Long Day’s Journey into Night

By - Jun 1st, 2007 02:52 pm
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Humor can draw anyone into a theatre, but it’s the darkness that really excites the imagination. Eugene O’Neil’s Long Day’s Journey Into Night is one of the great classics of dark American theatre. Under the direction of Heidi Mueller Smith, Cornerstone Theatre Company presents the classic in the basement of the Brumder Mansion. As everyone settles into their seats for the evening, Ruth Williams and Sandy Stehling animate the space with a traditional Irish tune. Gradually, the play settles over the stage. There’s no mistaking that this is going to be a long, dark journey into the inner social dynamics of a particularly dark, iconic American family. Thankfully, with Cornerstone Theatre it’s a trip to the theatre featuring some of the best acting in one of the smallest performances spaces in greater Milwaukee.

Cotter Smith stars as family patriarch James Tyrone – an aging actor past his prime who has made a small fortune for himself, but nonetheless tours during the theatre season. It’s August of 1912 and it would appear to have been a very long summer. Smartly dressed with sharp features and meticulously manicured facial hair, Smith cuts a darkly charismatic figure in the role. There’s a mixture of weariness and restlessness in the way Smith carries himself here.

Smith’s apparent darkness as James is offset by Michelle Waide’s performance as his wife Mary. O’Neil places Mary as something of a central enigma in the script. Waide’s performance here is particularly clever. She seems to hold a great deal of casual poise, but we can tell that somewhere in the background of her apparent stability lies the hazy static of unhealthy disorder. She’s swept it all into the background of her personality, but it gradually comes to prominence as the play progresses. Waide deftly rides the emotional contours of O’Neil’s script, only letting enough emotional distress slip out to make it to the next scene.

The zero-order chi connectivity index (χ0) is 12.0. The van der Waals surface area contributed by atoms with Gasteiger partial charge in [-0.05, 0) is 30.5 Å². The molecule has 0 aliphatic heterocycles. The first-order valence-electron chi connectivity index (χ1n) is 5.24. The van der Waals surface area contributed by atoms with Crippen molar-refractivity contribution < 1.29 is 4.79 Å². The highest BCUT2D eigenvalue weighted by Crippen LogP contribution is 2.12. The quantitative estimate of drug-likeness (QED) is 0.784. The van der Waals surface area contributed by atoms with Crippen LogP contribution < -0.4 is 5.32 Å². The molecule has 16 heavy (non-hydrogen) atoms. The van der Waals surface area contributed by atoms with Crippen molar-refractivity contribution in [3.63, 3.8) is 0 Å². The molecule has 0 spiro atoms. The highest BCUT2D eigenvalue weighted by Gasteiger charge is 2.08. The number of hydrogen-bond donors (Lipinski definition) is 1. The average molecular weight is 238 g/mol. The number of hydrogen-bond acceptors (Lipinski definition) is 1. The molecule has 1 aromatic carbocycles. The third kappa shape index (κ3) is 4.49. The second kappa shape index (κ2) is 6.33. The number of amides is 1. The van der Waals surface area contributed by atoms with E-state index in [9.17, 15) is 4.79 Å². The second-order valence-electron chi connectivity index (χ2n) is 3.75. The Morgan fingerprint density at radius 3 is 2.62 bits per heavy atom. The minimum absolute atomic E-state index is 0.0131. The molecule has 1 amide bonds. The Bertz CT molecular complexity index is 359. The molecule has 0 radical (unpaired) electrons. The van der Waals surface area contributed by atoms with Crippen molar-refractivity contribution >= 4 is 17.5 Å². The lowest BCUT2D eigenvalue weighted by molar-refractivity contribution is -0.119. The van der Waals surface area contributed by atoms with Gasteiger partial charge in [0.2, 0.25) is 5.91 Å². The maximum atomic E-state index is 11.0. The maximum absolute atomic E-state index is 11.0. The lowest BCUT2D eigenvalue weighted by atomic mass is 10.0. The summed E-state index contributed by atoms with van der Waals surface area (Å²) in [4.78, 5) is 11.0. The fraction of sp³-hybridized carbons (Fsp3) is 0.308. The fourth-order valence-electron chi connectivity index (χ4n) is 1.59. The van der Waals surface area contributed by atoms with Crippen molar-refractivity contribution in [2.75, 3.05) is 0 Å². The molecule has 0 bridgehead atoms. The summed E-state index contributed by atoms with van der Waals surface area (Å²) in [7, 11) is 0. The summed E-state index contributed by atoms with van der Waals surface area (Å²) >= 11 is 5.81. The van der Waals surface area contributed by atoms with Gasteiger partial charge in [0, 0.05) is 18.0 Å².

Ken T. Williams and Steven Strobel play James and Mary’s sons, Jamie and Edmund. Williams is pleasantly cynical as the older son who has returned home to help out around the house. Being fully aware and at least marginally open about all of the negativity floating around in the family’s closets, Jamie comes across as being one of the darker people in the play. Williams lends a considerable amount of depth and compassion to that darkness, which holds up his end of the play quite well. Edmund, the younger brother, is suffering from a potentially life-threatening ailment. Strobel plays Edmund with the overwhelming presence of a turn of the century slacker. His polite, unassuming presence makes it easy to sympathize with him.

Rachel Williams rounds out the cast as Cathleen, the young, Irish housekeeper with a serviceable Irish accent. She plays off the rest of the family dynamic quite well as a disinterested third party. O’Neil has Cathleen surfacing from the rest of the family on brief occasions. On the whole, the ensemble plays out the emotional landscape of the play with more than enough detail to keep all three acts entertaining through two intermissions. It may be long and dark, but Cornerstone makes O’Neil’s script well worth the time. VS

Cornerstone Theatre Company’s production of Long Day’s Journey Into Night runs now through June 3. Tickets can be purchased by calling 414-342-2951. More information is available online at www.cornerstonetheatre.net.

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